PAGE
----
In 1974, when I was just a toddler, the late singer Harry Chapin released the song “Cat’s in the Cradle”, about the regrets of a father who realizes that he’s missed out on seeing his son grown up because he’s been so busy with his own work. He’s horrified to realize that his son grows up to be just like him.
As a parent, it’s one of those songs that really hits you in the gut. One of the reasons that I left the PhD program that I’d been in was because I felt like I was in danger of missing out on those everyday moments with my daughter. Honestly, it was the reason that I was hesitant to start the program to begin with.
Since I wasn’t busy writing a dissertation this spring, I had the time and energy to help coach her baseball team. I was there when she struck out four batters within two innings and when a batter, with an aggressive swing, hit her in the back of the head with his back-swing while she was playing catcher. I would have hated to miss celebrating the strikeouts with her as well as comforting her when she was hit.
Being there for those moments isn’t just about being there and creating memories, it’s about what I give to her and what she sees and hears me doing. Being there is also about influencing her. While we talked a bit about the skills of baseball, that’s really my wife’s area (and she’s a great coach), there were many opportunities during those games for me to point out to my daughter examples of both good and bad sportsmanship. It was the same when we watched the movie 42 and talked about treating others with respect and kindness.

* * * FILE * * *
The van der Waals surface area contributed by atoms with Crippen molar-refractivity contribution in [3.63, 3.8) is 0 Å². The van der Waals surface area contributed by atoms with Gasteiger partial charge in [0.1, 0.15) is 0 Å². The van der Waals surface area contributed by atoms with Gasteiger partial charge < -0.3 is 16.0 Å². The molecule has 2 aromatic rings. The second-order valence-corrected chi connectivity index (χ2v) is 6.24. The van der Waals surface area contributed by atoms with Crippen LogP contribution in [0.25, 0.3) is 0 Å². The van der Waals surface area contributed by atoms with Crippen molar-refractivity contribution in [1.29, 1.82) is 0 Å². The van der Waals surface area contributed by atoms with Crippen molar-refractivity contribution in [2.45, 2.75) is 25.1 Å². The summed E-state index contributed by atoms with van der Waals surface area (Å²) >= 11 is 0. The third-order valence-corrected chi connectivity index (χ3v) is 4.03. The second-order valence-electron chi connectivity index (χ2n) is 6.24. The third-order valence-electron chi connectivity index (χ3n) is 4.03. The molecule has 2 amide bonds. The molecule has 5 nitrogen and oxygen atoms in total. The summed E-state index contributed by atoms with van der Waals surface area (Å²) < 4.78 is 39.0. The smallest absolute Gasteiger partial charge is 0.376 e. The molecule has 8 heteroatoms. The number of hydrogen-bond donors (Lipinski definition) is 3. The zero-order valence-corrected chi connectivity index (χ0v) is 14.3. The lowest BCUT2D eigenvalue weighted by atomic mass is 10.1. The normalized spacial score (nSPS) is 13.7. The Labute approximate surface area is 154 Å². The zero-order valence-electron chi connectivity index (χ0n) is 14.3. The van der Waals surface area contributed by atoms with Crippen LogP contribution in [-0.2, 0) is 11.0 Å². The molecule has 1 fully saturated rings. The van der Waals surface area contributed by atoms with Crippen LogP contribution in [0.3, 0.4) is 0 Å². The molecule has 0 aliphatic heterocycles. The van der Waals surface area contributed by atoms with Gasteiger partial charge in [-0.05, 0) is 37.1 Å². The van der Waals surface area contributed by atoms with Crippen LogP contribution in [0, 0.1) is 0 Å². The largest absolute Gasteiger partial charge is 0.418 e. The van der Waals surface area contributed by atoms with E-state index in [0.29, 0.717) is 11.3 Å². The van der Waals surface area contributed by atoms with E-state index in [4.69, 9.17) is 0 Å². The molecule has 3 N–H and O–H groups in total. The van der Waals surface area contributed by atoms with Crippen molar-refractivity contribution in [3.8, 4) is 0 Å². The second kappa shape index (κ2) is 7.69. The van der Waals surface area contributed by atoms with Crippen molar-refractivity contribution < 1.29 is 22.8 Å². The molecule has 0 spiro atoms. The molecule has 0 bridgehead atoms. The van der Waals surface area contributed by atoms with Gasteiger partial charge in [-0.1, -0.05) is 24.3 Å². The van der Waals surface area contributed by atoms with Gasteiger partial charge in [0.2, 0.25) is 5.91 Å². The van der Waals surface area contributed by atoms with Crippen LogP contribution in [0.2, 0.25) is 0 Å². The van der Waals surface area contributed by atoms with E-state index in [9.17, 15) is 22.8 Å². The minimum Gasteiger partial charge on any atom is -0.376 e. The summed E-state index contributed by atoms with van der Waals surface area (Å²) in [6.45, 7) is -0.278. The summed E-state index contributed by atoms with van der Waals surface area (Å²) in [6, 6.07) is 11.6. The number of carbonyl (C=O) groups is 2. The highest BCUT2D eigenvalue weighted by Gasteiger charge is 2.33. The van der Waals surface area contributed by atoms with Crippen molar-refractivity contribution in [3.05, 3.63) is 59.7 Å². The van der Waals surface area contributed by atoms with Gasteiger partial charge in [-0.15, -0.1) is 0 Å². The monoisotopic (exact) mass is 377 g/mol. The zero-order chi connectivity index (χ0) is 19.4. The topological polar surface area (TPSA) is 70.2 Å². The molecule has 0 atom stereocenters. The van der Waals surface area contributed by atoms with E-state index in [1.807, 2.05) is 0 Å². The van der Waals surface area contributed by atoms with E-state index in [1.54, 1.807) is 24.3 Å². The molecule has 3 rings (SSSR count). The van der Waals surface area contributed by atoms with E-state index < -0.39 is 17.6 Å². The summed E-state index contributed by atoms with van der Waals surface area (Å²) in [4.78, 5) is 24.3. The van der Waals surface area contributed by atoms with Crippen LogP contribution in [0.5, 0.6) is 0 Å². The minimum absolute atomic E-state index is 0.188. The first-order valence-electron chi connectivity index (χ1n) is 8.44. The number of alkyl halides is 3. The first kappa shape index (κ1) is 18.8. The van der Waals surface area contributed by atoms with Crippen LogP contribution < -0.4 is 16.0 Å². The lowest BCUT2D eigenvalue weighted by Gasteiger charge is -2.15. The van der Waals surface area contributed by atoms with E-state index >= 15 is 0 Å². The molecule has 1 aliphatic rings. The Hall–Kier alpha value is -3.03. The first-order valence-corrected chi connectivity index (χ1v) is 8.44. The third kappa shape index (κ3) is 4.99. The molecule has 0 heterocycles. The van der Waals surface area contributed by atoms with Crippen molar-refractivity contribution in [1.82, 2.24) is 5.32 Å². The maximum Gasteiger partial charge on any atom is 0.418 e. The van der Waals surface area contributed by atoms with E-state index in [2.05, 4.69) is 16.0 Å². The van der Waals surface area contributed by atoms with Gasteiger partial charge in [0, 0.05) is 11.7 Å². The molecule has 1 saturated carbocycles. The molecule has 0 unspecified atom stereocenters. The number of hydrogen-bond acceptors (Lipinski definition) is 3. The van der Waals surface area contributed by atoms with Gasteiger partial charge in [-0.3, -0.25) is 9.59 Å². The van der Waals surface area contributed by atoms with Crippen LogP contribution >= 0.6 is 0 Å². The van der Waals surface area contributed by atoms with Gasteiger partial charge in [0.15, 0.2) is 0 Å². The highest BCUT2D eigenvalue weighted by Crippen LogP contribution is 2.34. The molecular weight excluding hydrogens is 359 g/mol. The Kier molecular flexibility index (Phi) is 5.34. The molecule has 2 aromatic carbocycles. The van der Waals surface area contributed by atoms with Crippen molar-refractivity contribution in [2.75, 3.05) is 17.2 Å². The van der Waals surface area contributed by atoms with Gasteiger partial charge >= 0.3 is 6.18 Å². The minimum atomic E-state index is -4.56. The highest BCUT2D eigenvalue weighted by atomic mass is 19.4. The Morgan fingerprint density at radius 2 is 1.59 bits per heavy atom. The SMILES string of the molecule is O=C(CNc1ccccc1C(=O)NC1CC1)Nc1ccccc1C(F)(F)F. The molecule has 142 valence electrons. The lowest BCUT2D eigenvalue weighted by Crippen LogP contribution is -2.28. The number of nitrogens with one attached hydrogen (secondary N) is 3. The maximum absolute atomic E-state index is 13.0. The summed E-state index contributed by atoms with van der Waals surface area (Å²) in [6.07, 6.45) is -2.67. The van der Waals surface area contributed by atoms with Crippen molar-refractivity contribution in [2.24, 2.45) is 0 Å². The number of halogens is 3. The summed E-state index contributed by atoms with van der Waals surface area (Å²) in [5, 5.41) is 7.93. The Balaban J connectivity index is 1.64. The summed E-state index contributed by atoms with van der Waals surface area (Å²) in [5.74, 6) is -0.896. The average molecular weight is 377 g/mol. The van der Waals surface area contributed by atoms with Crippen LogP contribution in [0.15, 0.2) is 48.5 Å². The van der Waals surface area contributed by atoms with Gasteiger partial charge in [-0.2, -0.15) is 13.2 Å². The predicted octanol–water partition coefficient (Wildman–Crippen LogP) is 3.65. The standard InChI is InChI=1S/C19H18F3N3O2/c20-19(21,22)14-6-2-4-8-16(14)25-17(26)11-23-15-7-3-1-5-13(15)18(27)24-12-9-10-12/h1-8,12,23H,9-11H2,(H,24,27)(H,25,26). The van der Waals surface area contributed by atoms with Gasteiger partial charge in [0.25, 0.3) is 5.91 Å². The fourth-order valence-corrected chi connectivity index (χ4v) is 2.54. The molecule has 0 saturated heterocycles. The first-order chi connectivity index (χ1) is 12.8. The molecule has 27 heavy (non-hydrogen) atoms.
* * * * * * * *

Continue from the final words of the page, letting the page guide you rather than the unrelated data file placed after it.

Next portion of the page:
Last week we rode the bus together every day because she was in a camp at the university where I work. We’ve done this a few weeks every summer for several years now. I love that we have that time together with and I make a point of not looking at my phone on those rides (I’m really trying to be better about not looking at it as much when I’m around her). I always thank the bus driver as I get off and she picked up this habit soon after we started riding together when she was five.
Kids have a lot of influences in their lives as they’re growing up. There’s friends, media, strangers they see interacting on the street (a few years ago my daughter yelled at someone who was jay walking), and family. The older she gets, the less time we get to spend with her so I’m trying to make the most of it by not only making memories with her and speaking with her about things like how she should treat others, how should she took care of herself, etc., but also by demonstrating that.
I don’t want her to see me as an example of someone who stares at their phone all the time. I don’t want her to ever see me being unkind to others. I don’t want her to see me not treating myself well.
I started to really work on eating healthy and being active not only for my own benefit, but also as an example to her. I want her to see me being a good sport at baseball games (our rule is that you may cheer for a team, but speak negatively about the other team). I want to be the best person that I can be for myself and my family, but also as an example for her.